Anyone that has to deliver large-scale projects will be aware of the importance of managing stakeholders, and the pain, delays and ultimately project failure that can be caused when this key aspect isn’t dealt with appropriately from the outset.

From my experience of implementing projects that affect people across whole organisations, I have pulled together my five top tips for stakeholder success:

Map your Stakeholders

It’s important to analyse your stakeholder requirements at the start of any project. This can be done with the whole team, as it is helpful for everyone to understand the nuances and relationships with key stakeholders for that project. A useful tool I have used with my teams in the past is the Power/Interest Grid. Just list all of your stakeholders (these could be groups as well as individuals), and then plot where they sit on the Grid. Their relative power/interest will determine the nature of the communication/contact you need to have and at what stage, and this will enable you to create a communications plan with accompanying timeline and build this in to your overall project plan, as well as flagging up potential challengers that need to be engaged with early.

‘Pitch it’ like a pro

I once had a fairly complex report that I had to take to multiple audiences to get approval for some funding. Early feedback I was given suggested that my ‘fatigue’ in compiling the report was showing in my presentation – so for the next occasion I chose to treat it as a ‘pitch’. I then crafted a one-page summary drawing on the following elements from sales and elevator pitch techniques, including:

  • A strong opening question which defined the problem/challenge we were trying to solve in a snappy one-liner
  • Key points all backed up with facts answering the ‘what’s in it for me?’ question for my audience
  • Closing with a firm statement/conclusion that was upbeat and implied their commitment

I then rehearsed the pitch on my colleagues until I was confident I could present without reading or referring to my notes. The next time I presented the proposal I was delighted when one of the panel said, ‘great pitch’, and the ensuing discussion was a positive one rather than a laborious trawl through the detail of the report.

Divide and conquer

Meeting with key stakeholders ahead of a formal committee or panel to individually pitch and present is a useful tactic. That way you can focus on their own individual needs and concerns and go into more detail than is often possible in a more formal setting. Your stakeholders will appreciate that you have taken the time to seek them out individually to consult with them and listen to their views. Going into a meeting to present your proposal knowing that you have key players already onside will help you, as you are less likely to have any surprise questions or challenges, and you are more likely to have tacit approval from those you have already met with.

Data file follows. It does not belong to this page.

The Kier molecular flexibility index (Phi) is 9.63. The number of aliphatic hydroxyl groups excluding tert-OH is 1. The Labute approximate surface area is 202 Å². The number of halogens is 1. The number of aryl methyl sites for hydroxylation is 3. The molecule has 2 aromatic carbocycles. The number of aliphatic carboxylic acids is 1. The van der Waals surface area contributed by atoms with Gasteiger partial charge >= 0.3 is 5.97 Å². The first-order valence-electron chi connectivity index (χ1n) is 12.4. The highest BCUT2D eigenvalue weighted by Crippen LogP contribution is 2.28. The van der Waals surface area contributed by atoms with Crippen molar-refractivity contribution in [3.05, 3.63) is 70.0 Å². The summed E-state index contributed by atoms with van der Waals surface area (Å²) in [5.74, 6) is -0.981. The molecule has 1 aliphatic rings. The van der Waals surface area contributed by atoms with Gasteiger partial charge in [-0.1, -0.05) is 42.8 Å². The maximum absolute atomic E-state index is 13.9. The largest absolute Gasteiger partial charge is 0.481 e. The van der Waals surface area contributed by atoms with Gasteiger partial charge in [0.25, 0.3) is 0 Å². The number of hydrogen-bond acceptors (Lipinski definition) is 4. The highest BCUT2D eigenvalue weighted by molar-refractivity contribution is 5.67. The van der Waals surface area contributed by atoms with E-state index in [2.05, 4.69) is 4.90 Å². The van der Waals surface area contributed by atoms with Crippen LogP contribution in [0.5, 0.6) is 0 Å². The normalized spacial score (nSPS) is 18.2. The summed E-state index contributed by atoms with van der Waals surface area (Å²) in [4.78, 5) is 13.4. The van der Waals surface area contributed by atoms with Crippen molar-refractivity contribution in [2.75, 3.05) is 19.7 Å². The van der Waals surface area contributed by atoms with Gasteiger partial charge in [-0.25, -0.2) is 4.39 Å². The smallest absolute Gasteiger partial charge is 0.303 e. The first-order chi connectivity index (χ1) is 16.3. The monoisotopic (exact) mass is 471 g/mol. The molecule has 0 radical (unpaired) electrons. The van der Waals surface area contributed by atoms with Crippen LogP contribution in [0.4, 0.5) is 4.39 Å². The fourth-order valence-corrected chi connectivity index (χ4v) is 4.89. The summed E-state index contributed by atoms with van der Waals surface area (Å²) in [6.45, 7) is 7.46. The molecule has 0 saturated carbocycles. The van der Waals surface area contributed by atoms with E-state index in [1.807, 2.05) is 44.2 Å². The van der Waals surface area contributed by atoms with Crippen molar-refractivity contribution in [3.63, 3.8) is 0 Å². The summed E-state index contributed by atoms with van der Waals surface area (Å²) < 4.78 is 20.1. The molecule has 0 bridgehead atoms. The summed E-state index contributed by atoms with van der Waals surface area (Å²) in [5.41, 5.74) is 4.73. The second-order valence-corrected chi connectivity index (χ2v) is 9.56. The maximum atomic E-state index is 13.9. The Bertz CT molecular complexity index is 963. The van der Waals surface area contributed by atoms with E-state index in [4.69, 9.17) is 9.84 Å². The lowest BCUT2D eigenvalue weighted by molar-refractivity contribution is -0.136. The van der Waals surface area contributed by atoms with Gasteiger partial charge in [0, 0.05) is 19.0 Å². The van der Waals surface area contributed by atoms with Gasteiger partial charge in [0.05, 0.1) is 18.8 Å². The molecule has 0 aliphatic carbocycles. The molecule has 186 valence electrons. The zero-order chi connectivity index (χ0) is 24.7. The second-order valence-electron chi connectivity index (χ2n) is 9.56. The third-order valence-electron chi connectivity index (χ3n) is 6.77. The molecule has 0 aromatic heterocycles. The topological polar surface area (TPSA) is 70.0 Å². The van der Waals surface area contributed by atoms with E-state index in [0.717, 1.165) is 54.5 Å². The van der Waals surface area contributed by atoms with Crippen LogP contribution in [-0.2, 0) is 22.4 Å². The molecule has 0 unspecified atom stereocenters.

Regular catch-ups

Some projects have a life of their own and it may be unclear to stakeholders in the early stages what the outcomes are likely to be. Early, then regular consultation is needed to ensure that expectations are managed. Shifting stakeholder views will need to be managed carefully throughout the project. Stakeholders can also change their mind during the project lifecycle and even forget what they initially agreed. So, maintaining a path of regular contact with most, if not all stakeholders, is essential. Generic email updates are fine if they are customised to the audience and using project team members to update key stakeholders is ok also, but nothing beats personal contact from the project lead either by phone or face to face to make sure key messages are getting through and to ward off any mismatched expectations that may occur.

Relationships are key

The Association for Project Management say that developing relationships results in increased trust. And where there is trust, people work together more easily and effectively. Building relationships is a natural human instinct that often ‘opens doors’ or influences outcomes that cannot always be achieved by following plans and processes alone. These ‘shoulder to shoulder’ working practices and alliances help reduce barriers, build rapport, instill confidence and fuel progress.

A useful exercise is to map your own social network of contacts in your workplace, where do you have these relationships of trust? If you find they all appear within your own team or department then that is a good wake-up call that you need to invest some time in developing trust-based relationships further afield.

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